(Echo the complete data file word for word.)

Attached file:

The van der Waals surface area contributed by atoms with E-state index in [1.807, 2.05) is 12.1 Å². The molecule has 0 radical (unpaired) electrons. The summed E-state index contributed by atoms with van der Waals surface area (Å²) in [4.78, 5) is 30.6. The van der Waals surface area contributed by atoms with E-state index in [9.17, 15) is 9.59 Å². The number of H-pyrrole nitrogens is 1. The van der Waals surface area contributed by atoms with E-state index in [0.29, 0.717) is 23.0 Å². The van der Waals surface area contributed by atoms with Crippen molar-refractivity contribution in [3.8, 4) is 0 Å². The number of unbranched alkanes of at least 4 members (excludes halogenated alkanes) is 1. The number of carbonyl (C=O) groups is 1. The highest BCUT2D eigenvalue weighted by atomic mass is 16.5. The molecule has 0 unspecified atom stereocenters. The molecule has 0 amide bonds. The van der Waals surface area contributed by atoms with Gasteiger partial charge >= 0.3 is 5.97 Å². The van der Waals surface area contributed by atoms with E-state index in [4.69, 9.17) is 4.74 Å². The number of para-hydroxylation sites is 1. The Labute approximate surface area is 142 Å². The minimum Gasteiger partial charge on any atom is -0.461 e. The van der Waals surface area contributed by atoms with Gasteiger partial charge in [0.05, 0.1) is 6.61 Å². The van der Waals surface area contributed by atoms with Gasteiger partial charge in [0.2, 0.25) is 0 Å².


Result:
The van der Waals surface area contributed by atoms with E-state index in [1.807, 2.05) is 12.1 Å². The molecule has 0 radical (unpaired) electrons. The summed E-state index contributed by atoms with van der Waals surface area (Å²) in [4.78, 5) is 30.6. The van der Waals surface area contributed by atoms with E-state index in [9.17, 15) is 9.59 Å². The number of H-pyrrole nitrogens is 1. The van der Waals surface area contributed by atoms with E-state index in [0.29, 0.717) is 23.0 Å². The van der Waals surface area contributed by atoms with Crippen molar-refractivity contribution in [3.8, 4) is 0 Å². The number of unbranched alkanes of at least 4 members (excludes halogenated alkanes) is 1. The number of carbonyl (C=O) groups is 1. The highest BCUT2D eigenvalue weighted by atomic mass is 16.5. The molecule has 0 unspecified atom stereocenters. The molecule has 0 amide bonds. The van der Waals surface area contributed by atoms with Gasteiger partial charge >= 0.3 is 5.97 Å². The van der Waals surface area contributed by atoms with E-state index in [4.69, 9.17) is 4.74 Å². The number of para-hydroxylation sites is 1. The Labute approximate surface area is 142 Å². The minimum Gasteiger partial charge on any atom is -0.461 e. The van der Waals surface area contributed by atoms with Gasteiger partial charge in [0.05, 0.1) is 6.61 Å². The van der Waals surface area contributed by atoms with Gasteiger partial charge in [0.2, 0.25) is 0 Å².